Figure 5. Multi-slice views of the pathway of Crus–Broca tracts that bypass the left red nucleus (RN). The pathways of Crus–Broca tracts from all subjects reconstructed via DSI Studio (A), FSL (B), and MRtrix3 (C) are consistent with one another. The decussating paths originating from the right Crus regions of interest (ROI)s merge with the non-decussating paths from the left Crus ROIs into one fasciculus, which bypasses the left RN (denoted by the white asterisk in the seventh image of B). The anatomical directionality of the multi-slice images from left to right for each panel is from inferior to superior.
Figure 6. Tridimensional views of the pathways of Crus–Broca tracts that bypass the left thalamus. The pathways of Crus–Broca tracts (hot color)/Broca–Crus tracts (cold color) from all subjects as reconstructed via DSI Studio (A), FSL (B), or MRtrix3 (C). At the group level, Crus–Broca tracts bypass the left thalamus [denoted by “T” in (A)]. The focus in each image denotes the voxel cluster where the tracts most commonly go through but is outside of the left thalamus.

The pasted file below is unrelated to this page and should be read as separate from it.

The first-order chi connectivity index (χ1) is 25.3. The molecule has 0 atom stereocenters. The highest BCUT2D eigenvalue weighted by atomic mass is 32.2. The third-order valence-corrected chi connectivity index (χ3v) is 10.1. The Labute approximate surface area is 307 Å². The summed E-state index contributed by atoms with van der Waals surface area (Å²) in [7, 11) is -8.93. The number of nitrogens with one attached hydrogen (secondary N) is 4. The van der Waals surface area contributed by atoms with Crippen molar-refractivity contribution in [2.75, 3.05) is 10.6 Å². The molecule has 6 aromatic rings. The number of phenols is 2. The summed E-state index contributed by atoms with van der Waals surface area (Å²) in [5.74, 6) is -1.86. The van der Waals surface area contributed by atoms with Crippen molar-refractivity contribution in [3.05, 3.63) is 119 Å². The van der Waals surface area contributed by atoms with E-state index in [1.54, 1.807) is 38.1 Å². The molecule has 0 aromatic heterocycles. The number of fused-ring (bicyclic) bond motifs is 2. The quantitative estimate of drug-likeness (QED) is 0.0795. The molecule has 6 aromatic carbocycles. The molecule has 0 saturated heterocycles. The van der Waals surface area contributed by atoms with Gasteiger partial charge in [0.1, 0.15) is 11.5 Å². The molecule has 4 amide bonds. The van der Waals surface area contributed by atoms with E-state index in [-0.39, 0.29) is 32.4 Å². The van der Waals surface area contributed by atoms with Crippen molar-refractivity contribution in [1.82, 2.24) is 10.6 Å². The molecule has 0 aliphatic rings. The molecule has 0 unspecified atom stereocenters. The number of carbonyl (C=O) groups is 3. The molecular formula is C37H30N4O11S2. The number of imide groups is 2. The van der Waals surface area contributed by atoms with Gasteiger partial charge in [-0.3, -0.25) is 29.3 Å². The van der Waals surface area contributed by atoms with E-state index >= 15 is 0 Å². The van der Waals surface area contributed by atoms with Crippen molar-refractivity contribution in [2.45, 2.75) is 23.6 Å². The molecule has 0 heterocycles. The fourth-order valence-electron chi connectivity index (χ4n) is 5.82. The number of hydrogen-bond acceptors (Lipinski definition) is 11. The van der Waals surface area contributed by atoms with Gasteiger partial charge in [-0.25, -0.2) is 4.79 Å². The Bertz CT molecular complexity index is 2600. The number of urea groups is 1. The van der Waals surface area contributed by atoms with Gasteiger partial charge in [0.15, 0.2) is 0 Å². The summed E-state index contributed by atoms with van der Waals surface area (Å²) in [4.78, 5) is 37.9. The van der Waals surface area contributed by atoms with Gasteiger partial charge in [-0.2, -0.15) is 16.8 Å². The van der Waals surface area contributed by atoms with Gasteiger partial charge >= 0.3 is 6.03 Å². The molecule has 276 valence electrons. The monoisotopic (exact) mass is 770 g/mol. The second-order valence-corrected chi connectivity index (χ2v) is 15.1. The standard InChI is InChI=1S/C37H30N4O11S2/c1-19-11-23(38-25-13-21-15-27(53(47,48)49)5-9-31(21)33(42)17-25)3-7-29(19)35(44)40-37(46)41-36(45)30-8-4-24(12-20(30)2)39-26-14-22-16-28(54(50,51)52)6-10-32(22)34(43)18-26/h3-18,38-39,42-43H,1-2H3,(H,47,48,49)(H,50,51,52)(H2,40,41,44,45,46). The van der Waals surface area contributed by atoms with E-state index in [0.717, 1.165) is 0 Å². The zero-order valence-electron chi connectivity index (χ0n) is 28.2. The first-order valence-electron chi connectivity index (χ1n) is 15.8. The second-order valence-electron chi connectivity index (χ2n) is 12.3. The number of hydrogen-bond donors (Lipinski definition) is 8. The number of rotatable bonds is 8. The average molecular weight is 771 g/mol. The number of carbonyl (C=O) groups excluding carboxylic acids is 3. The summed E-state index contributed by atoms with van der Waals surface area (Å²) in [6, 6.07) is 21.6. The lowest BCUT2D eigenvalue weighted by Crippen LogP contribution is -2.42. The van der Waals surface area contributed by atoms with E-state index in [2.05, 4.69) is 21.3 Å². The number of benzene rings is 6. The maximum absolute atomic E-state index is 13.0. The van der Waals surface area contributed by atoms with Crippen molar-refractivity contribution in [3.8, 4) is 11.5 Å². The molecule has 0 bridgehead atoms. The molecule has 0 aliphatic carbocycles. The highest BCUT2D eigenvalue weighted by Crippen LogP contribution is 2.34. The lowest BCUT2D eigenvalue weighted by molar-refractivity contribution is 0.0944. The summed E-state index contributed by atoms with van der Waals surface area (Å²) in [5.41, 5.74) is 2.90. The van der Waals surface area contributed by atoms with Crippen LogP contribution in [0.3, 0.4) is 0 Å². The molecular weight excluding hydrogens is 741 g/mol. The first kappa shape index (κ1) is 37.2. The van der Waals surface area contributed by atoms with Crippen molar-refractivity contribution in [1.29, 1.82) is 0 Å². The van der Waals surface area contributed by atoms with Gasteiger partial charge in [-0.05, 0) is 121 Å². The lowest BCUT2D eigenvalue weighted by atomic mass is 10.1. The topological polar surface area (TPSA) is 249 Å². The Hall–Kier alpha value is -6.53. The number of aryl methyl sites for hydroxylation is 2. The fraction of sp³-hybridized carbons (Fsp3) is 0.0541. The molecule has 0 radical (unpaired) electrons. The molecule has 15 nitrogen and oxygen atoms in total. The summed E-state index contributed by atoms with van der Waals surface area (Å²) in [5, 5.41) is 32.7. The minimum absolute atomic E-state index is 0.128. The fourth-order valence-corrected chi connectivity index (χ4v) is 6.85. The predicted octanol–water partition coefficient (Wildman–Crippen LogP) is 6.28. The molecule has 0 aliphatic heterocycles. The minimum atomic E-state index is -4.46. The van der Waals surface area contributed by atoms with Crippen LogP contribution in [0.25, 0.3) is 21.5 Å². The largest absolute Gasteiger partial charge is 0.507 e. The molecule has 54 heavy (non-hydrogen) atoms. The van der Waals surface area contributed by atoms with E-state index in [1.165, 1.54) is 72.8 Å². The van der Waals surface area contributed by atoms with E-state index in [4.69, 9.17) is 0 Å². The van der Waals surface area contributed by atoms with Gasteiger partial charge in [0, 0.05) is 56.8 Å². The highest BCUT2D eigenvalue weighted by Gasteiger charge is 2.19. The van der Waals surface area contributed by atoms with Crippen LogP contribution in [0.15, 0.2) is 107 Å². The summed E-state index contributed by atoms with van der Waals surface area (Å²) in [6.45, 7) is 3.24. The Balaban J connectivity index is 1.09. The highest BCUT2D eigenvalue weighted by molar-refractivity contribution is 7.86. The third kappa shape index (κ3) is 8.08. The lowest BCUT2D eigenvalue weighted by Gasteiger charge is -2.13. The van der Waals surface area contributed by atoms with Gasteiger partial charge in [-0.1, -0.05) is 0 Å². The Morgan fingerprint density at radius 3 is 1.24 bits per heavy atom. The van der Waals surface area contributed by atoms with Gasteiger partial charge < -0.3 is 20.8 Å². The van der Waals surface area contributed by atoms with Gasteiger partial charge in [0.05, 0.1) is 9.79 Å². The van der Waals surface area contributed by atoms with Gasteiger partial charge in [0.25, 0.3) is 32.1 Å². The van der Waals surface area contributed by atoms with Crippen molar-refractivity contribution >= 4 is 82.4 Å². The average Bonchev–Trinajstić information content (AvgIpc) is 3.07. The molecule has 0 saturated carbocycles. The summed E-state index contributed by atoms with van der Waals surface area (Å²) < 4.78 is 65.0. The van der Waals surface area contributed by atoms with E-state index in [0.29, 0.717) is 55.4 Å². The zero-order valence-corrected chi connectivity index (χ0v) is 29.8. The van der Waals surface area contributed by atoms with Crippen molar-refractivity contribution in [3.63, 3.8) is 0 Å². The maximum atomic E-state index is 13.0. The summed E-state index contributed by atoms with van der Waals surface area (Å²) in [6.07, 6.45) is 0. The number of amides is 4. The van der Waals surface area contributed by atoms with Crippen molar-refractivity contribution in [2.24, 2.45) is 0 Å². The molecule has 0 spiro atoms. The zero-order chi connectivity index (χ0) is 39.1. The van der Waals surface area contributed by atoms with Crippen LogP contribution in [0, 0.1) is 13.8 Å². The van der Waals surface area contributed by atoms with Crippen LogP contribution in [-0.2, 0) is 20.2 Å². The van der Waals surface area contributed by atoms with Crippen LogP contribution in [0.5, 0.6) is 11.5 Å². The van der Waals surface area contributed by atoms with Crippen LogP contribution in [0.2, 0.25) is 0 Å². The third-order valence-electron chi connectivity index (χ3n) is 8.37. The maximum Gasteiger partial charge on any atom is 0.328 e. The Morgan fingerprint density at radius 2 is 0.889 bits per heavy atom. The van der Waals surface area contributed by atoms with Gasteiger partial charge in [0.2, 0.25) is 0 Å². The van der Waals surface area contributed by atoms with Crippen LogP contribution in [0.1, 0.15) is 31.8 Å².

Figure 7. The distributions of target points (red) of Crus–Broca tracts and origin points (blue) of Broca–Crus tracts in Broca’s complex from all subjects. The central area of Broca’s complex is where the majority of target points (red) of Crus–Broca tracts and origin points (blue) of Broca–Crus tracts are located. The posterior part is more involved in Broca–Crus tracts. However, the anterior part is more involved in Crus–Broca tracts. The above-mentioned trend is across all tractography results via DSI Studio (A–C), FSL (D–F), and MRtrix3 (G–I). The inset in (E) demonstrates the locations of five Broca ROIs.
Panel A shows that the distribution patterns of the target points (hot color) of the left-Crus–Broca tracts (i.e., 10 tracts from the left Crus ROIs to Broca ROIs; for example, 11–74 tract) in five Broca ROIs were not obviously different from those (jet color) of right-Crus–Broca tracts (i.e., 10 tracts from the right Crus ROIs to Broca ROIs; for example, 13–74 tract).